“Visiting the Cemetery”
The seat lets out a hiss as I sink onto the hot, hot vinyl. I carefully buckle myself in.
Unable to see over the dashboard, I peer into the nooks- where the radio should be, the circles
made for cups, and on the car door where most people keep maps or windshield scrapers: all
filled with twigs, bark, and cobalt blue sea glass spilling into the car; forest debris crunches
under my light-up sneakers. This is just one of Meme’s collections, one of the more socially
acceptable manifestations of her mental illness.
With the air conditioning on high the car reeks of the ranch dressing she accidentally spilled
into the air vents one time. I am already exhausted anticipating the litany of complaints she
will have today. She doesn’t waste any time, saying “Sar, You’re just going
to have to be patient today- I was barely able to get out of bed this morning- there’s
a cold front coming through and it’s wreaking havoc on my arthritis.”
There is always a cold front coming through.
I tilt away from her just a little bit, not enough for her to notice. Seeing her tight, gnarled
hands struggling to grip the steering wheel, I open and close my small fists to make sure I’m
still ok- as if mental illness, age, or arthritis were catching.
I thwap my heel against the side of the car- thwap thwap thwap and the red lights flash to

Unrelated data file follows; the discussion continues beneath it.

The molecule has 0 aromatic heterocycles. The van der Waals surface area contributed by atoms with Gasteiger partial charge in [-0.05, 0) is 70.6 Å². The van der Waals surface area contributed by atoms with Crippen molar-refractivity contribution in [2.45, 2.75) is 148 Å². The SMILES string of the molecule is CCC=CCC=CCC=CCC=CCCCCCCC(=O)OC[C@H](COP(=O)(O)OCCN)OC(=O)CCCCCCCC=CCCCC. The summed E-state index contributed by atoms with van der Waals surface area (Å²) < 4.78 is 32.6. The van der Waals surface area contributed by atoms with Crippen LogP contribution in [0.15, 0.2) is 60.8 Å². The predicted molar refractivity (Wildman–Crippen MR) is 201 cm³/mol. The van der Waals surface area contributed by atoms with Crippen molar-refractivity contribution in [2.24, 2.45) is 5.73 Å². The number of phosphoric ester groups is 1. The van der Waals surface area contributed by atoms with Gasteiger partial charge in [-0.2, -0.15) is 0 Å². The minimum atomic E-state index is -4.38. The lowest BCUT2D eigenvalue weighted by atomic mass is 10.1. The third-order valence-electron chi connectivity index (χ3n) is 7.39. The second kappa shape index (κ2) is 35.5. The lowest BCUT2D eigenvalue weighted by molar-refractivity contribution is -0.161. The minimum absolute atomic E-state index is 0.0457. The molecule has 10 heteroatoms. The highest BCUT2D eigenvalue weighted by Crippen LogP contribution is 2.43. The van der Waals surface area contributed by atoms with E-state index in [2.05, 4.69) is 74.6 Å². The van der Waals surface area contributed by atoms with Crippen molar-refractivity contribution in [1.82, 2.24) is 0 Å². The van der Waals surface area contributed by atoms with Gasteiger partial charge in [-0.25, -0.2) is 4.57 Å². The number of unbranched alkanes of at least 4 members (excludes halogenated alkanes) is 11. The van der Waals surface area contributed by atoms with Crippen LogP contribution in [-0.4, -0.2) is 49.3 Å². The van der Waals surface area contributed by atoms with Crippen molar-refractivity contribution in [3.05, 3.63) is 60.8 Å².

the rhythm of my clenching fists as she drives. The pace of thwaping increases as I realize
the way- Friendly’s is a loaded restaurant. Our standby is McDonalds, sometimes Beals
for a 97 cent cone (I get to keep the spare six cents for my snap change purse). Friendly’s,
home to the liquid peanutbutter that makes smacking noises in the absence of chatter, is where
we go after visits to the gravesite. Friendly’s is a graveyard of cherry stems and crumpled
paper straw covers.
In alarm I finally turn to her- “Are we going to visit the cemetery?” Joe would
have been my uncle. Emily was (is? I talk to her sometimes, but I haven’t reconciled
our conversations with the imagined box of ash six feet below) my sister. In a year or two,
I will have retired my light up sneakers to their final resting place in the back of my closet.
I will be barefoot when I sit down in our living room and page through family photo albums.
On the bottom shelf, slipped between albums, I will find a book: Dealing with the Loss of a
Child, and I will realize that Emily was my mother’s daughter, meme’s granddaughter,
that Joe was meme’s son. I will prop my body against her hip and hug her waist at the
gravesite after that. But in my light up sneakers Emily and Joe are my loss and mine alone.
“No, we’re not visiting the cemetery. we’re going to Friendly’s.”
I finish my three-scoop hunka-chunka-peanut-butter-fudge icecream doused in hot fudge and
peanut butter sauce in record time. I focus on counting the seams sewn into the red booths
to keep my breathing even while Meme pays the bill- trying not to upset the precarious balance
as peanut butter stomach acid threatens to make a reappearance. Where are we going next? What
graveyard or cemetery or fenced in place of granite, ash, worms, and premature death are we
Meme steers her tan, ranch scented Honda into the driveway of my house.